At this year’s BFI London Film Festival, Women in Film and Television (UK) hosted an interview with one of the UK’s most experienced and well-respected script editors, Kate Leys. During an engaging and amusing discussion with Briony Hanson, Director of Film at the British Council, Kate revealed her insights into the role of the script editor, how she works with writers, and some of the common problems she encounters in other people’s scripts…
From childhood Kate Leys was a script editor, albeit subconsciously. She would edit scripts in her head as she sat in front of the TV, and only realised as an adult that wasn’t what every child did. She never stopped reading and watching movies as a kid, so when someone handed her a screenplay to read on a film set one day, where she was working as a caterer, something clicked. She knew, instantly, that this was what she wanted to do.
Since then, Kate has carved out an impressive career, which has included working in development and commissioning for Film Four and Capitol Films, and has worked with some of the most talented writers, directors and producers in the industry, including Roman Polanski, William Boyd and Tony Grisoni.
As a freelance script editor, Kate says, “the majority of the time you're involved when (the script) isn’t working. If there is a norm, that's it.” A producer or financier often brings her on to a project when there’s strong potential but the story needs a fresh pair of eyes, someone to peel back the story and ask some difficult questions. “I also come in very, very early on some projects, where there's just an idea, and very, very late on others, during pre-production in some cases.”
Speaking about her process and approach, Kate describes herself as the engineer to the screenwriter’s architect. When she first receives a script she reads it then parks it for a bit to let it fester. “Then I return to it and climb inside. I start swinging around in it, like on scaffolding… I’m there with my hard hat on.” She sees her main role as trying to identify the core of the story, to ask the writer what it’s all about. "A lot of the time I'm trying to get people to stop writing. Writing draft after draft is the slowest way to go about writing a screenplay. You need to find out what it is you're doing!” Sometimes that means going right back to basics and asking the writer to remember what it is that made them want to write the story in the first place.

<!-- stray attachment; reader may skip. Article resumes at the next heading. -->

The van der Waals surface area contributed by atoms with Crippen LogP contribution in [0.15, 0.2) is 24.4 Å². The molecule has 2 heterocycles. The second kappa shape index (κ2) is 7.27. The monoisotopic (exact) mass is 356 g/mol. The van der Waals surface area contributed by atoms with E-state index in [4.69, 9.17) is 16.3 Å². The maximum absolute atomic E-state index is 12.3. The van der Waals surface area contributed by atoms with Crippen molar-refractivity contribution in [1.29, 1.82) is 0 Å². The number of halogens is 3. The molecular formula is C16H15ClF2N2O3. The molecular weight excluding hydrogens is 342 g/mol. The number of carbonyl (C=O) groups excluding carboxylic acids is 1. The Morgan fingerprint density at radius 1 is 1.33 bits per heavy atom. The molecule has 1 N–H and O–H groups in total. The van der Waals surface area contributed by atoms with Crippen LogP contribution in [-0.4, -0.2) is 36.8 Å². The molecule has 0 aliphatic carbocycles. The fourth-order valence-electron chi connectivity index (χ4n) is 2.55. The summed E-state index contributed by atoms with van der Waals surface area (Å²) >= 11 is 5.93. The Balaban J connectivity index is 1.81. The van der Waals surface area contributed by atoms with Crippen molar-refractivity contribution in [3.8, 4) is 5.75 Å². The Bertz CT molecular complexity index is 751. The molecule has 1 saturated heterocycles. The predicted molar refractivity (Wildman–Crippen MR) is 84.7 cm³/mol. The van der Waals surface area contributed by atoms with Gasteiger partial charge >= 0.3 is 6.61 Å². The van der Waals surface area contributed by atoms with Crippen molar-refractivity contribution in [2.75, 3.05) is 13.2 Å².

Kate also sees it as part of her role to “make sure the writer does not feel attacked and defensive” by, for example, screening script notes and feedback that might be coming in from other stakeholders. As a freelancer, Kate believes it is key for her to remain impartial, to speak her mind, and to give her honest advice on how to improve the film: "it is my job to be right. If I am not right, I have no meaning in the process. I have to make the film better. If people don't want to hear (my advice), that's alright too."
For someone so honed to editing other people’s scripts, it seems like the natural progression would be to write her own, but Kate is clear that’s not at all her intention, stating vociferously "I don't write, I don't know how and I don't know why anybody would want to!” She is also very clear that her role is not to re-write other people’s scripts. “I work for the script… screenwriters have to take responsibility for their story. I can shine it back to them, but it's their story, they are in charge of it."
"Writing is about going to the places the rest of us don't want to go, getting naked, and then coming back to tell us what it was like. Which is why not everyone can be a writer, it's a very hard thing to do!"
Kate’s Top 10 Common Problems She Sees in Scripts...
1. Nothing Happens
The story is too soft. It’s OK to be obvious, just not clichéd.
2. Plot Not Story
There's a strong plot but no story, we don't know who the characters are, you're not delivering the meat.
This is the biggest risk in screenwriting. The story has veered off course, and it can be hard to spot when this has happened.
4. Accidentally Leaving the Story Off the Page
The main point of the story is not on the screen!
5. A Passive Character
The character has to want something, that's what drives the whole story! They can be massively wrong about the thing they want, but they just have to want something!
6. Whose story Is It?
Even the biggest ensemble film in the world must be organised fractionally more around one character than the others.
7. It’s Not About Anything
Similar to point 2, Plot Not Story. There's no meaning to it. The story needs to be about something that you want to say, that you want people to know.
8. Whose Voice Is It?
As a writer you need to find your own voice.
9. Enacting Not Dramatising
You should reveal your characters through the drama of the story, rather than trying to explain them before letting the story begin.
10. Easy Conflict
It’s very tempting for a writer to create problems in the story that they can easily solve. But if you can see the easy solution so can the audience! Throwing trouble at your character creates story. Give your character big problems to overcome, that’s when storytelling comes to life.
11 October 2012.